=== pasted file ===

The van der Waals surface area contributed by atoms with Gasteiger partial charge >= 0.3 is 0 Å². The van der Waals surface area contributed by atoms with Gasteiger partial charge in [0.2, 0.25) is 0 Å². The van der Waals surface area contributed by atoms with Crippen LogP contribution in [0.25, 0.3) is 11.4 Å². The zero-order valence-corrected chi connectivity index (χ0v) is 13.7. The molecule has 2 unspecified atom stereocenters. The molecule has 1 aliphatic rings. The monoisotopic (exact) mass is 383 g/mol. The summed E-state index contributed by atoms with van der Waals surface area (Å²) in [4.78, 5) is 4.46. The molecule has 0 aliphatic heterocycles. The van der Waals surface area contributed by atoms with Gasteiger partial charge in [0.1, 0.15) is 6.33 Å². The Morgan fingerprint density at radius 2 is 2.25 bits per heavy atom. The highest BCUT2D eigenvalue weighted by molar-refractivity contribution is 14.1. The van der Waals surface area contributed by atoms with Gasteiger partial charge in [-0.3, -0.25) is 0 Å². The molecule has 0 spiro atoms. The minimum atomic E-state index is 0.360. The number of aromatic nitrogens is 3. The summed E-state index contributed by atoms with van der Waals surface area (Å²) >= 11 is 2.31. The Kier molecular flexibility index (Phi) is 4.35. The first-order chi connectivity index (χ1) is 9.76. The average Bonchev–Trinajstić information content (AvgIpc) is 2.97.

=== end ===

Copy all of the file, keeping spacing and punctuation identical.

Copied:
The van der Waals surface area contributed by atoms with Gasteiger partial charge >= 0.3 is 0 Å². The van der Waals surface area contributed by atoms with Gasteiger partial charge in [0.2, 0.25) is 0 Å². The van der Waals surface area contributed by atoms with Crippen LogP contribution in [0.25, 0.3) is 11.4 Å². The zero-order valence-corrected chi connectivity index (χ0v) is 13.7. The molecule has 2 unspecified atom stereocenters. The molecule has 1 aliphatic rings. The monoisotopic (exact) mass is 383 g/mol. The summed E-state index contributed by atoms with van der Waals surface area (Å²) in [4.78, 5) is 4.46. The molecule has 0 aliphatic heterocycles. The van der Waals surface area contributed by atoms with Gasteiger partial charge in [0.1, 0.15) is 6.33 Å². The Morgan fingerprint density at radius 2 is 2.25 bits per heavy atom. The highest BCUT2D eigenvalue weighted by molar-refractivity contribution is 14.1. The van der Waals surface area contributed by atoms with Gasteiger partial charge in [-0.3, -0.25) is 0 Å². The molecule has 0 spiro atoms. The minimum atomic E-state index is 0.360. The number of aromatic nitrogens is 3. The summed E-state index contributed by atoms with van der Waals surface area (Å²) >= 11 is 2.31. The Kier molecular flexibility index (Phi) is 4.35. The first-order chi connectivity index (χ1) is 9.76. The average Bonchev–Trinajstić information content (AvgIpc) is 2.97.